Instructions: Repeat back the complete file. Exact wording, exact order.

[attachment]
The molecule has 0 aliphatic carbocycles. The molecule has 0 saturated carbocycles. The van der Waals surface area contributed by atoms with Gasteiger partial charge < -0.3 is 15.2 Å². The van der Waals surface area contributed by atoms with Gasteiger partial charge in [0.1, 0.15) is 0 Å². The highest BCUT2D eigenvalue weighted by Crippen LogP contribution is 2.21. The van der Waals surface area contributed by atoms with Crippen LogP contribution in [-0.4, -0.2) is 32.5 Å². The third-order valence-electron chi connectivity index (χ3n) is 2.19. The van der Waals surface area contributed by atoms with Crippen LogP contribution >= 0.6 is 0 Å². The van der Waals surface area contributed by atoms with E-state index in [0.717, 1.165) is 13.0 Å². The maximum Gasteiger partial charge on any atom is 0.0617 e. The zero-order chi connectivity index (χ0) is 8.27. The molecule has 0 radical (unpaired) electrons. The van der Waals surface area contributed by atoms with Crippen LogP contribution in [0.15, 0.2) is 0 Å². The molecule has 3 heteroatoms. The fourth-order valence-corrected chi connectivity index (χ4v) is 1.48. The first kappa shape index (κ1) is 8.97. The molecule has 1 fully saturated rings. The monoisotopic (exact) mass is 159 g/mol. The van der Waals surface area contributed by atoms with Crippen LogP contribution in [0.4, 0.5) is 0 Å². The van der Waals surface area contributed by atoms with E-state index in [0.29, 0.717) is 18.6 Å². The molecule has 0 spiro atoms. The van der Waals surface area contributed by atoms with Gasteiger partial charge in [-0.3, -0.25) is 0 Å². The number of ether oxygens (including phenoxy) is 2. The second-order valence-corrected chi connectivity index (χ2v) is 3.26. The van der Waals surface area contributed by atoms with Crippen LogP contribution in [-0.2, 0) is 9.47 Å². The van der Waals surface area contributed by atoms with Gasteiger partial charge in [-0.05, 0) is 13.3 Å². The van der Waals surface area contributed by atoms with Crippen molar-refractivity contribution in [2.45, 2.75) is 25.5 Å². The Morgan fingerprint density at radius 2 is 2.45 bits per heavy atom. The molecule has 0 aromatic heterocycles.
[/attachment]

The molecule has 0 aliphatic carbocycles. The molecule has 0 saturated carbocycles. The van der Waals surface area contributed by atoms with Gasteiger partial charge < -0.3 is 15.2 Å². The van der Waals surface area contributed by atoms with Gasteiger partial charge in [0.1, 0.15) is 0 Å². The highest BCUT2D eigenvalue weighted by Crippen LogP contribution is 2.21. The van der Waals surface area contributed by atoms with Crippen LogP contribution in [-0.4, -0.2) is 32.5 Å². The third-order valence-electron chi connectivity index (χ3n) is 2.19. The van der Waals surface area contributed by atoms with Crippen LogP contribution >= 0.6 is 0 Å². The van der Waals surface area contributed by atoms with E-state index in [0.717, 1.165) is 13.0 Å². The maximum Gasteiger partial charge on any atom is 0.0617 e. The zero-order chi connectivity index (χ0) is 8.27. The molecule has 0 radical (unpaired) electrons. The van der Waals surface area contributed by atoms with Crippen LogP contribution in [0.15, 0.2) is 0 Å². The molecule has 3 heteroatoms. The fourth-order valence-corrected chi connectivity index (χ4v) is 1.48. The first kappa shape index (κ1) is 8.97. The molecule has 1 fully saturated rings. The monoisotopic (exact) mass is 159 g/mol. The van der Waals surface area contributed by atoms with Crippen LogP contribution in [0.4, 0.5) is 0 Å². The van der Waals surface area contributed by atoms with E-state index in [0.29, 0.717) is 18.6 Å². The molecule has 0 spiro atoms. The van der Waals surface area contributed by atoms with Gasteiger partial charge in [-0.3, -0.25) is 0 Å². The number of ether oxygens (including phenoxy) is 2. The second-order valence-corrected chi connectivity index (χ2v) is 3.26. The van der Waals surface area contributed by atoms with Crippen LogP contribution in [-0.2, 0) is 9.47 Å². The van der Waals surface area contributed by atoms with Gasteiger partial charge in [-0.05, 0) is 13.3 Å². The van der Waals surface area contributed by atoms with Crippen molar-refractivity contribution in [2.45, 2.75) is 25.5 Å². The Morgan fingerprint density at radius 2 is 2.45 bits per heavy atom. The molecule has 0 aromatic heterocycles.